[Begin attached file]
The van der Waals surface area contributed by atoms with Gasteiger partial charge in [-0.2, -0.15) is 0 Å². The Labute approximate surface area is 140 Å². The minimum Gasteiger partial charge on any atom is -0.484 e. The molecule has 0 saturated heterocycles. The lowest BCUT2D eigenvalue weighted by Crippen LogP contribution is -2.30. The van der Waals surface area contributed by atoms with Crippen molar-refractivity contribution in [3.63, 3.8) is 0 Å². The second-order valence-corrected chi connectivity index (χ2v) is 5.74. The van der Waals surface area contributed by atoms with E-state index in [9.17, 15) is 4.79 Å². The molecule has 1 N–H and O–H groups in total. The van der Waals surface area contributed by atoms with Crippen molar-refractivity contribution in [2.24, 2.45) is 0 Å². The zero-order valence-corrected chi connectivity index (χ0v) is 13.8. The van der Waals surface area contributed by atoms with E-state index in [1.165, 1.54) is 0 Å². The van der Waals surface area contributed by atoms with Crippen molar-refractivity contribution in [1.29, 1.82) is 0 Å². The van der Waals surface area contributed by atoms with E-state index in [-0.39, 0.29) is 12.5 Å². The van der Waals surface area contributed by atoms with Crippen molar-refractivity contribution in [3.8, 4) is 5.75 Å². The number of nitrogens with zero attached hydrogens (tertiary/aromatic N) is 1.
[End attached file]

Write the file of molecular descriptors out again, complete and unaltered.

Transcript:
The van der Waals surface area contributed by atoms with Gasteiger partial charge in [-0.2, -0.15) is 0 Å². The Labute approximate surface area is 140 Å². The minimum Gasteiger partial charge on any atom is -0.484 e. The molecule has 0 saturated heterocycles. The lowest BCUT2D eigenvalue weighted by Crippen LogP contribution is -2.30. The van der Waals surface area contributed by atoms with Crippen molar-refractivity contribution in [3.63, 3.8) is 0 Å². The second-order valence-corrected chi connectivity index (χ2v) is 5.74. The van der Waals surface area contributed by atoms with E-state index in [9.17, 15) is 4.79 Å². The molecule has 1 N–H and O–H groups in total. The van der Waals surface area contributed by atoms with Crippen molar-refractivity contribution in [2.24, 2.45) is 0 Å². The zero-order valence-corrected chi connectivity index (χ0v) is 13.8. The van der Waals surface area contributed by atoms with E-state index in [1.165, 1.54) is 0 Å². The van der Waals surface area contributed by atoms with Crippen molar-refractivity contribution in [1.29, 1.82) is 0 Å². The van der Waals surface area contributed by atoms with E-state index in [-0.39, 0.29) is 12.5 Å². The van der Waals surface area contributed by atoms with Crippen molar-refractivity contribution in [3.8, 4) is 5.75 Å². The number of nitrogens with zero attached hydrogens (tertiary/aromatic N) is 1.